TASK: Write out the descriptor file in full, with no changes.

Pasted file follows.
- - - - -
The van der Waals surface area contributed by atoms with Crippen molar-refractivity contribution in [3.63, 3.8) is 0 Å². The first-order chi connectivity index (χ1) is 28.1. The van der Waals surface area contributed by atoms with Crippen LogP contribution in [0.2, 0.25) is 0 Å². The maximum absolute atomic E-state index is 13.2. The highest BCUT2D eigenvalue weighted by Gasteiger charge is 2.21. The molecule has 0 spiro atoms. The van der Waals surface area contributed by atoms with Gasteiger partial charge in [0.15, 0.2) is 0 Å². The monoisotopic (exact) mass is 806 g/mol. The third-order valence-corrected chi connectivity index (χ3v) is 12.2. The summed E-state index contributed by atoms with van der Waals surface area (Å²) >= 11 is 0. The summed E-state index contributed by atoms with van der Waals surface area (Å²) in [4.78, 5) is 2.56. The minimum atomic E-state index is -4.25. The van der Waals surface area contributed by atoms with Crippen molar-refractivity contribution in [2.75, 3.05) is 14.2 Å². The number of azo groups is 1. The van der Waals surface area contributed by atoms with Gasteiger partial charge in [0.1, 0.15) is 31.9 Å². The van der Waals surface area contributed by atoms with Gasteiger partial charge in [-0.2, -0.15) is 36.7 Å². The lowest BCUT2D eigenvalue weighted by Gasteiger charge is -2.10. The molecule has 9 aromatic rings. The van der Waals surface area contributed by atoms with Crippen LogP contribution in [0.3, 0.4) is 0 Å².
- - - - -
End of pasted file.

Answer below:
The van der Waals surface area contributed by atoms with Crippen molar-refractivity contribution in [3.63, 3.8) is 0 Å². The first-order chi connectivity index (χ1) is 28.1. The van der Waals surface area contributed by atoms with Crippen LogP contribution in [0.2, 0.25) is 0 Å². The maximum absolute atomic E-state index is 13.2. The highest BCUT2D eigenvalue weighted by Gasteiger charge is 2.21. The molecule has 0 spiro atoms. The van der Waals surface area contributed by atoms with Gasteiger partial charge in [0.15, 0.2) is 0 Å². The monoisotopic (exact) mass is 806 g/mol. The third-order valence-corrected chi connectivity index (χ3v) is 12.2. The summed E-state index contributed by atoms with van der Waals surface area (Å²) >= 11 is 0. The summed E-state index contributed by atoms with van der Waals surface area (Å²) in [4.78, 5) is 2.56. The minimum atomic E-state index is -4.25. The van der Waals surface area contributed by atoms with Crippen molar-refractivity contribution in [2.75, 3.05) is 14.2 Å². The number of azo groups is 1. The van der Waals surface area contributed by atoms with Gasteiger partial charge in [0.1, 0.15) is 31.9 Å². The van der Waals surface area contributed by atoms with Gasteiger partial charge in [-0.2, -0.15) is 36.7 Å². The lowest BCUT2D eigenvalue weighted by Gasteiger charge is -2.10. The molecule has 9 aromatic rings. The van der Waals surface area contributed by atoms with Crippen LogP contribution in [0.3, 0.4) is 0 Å².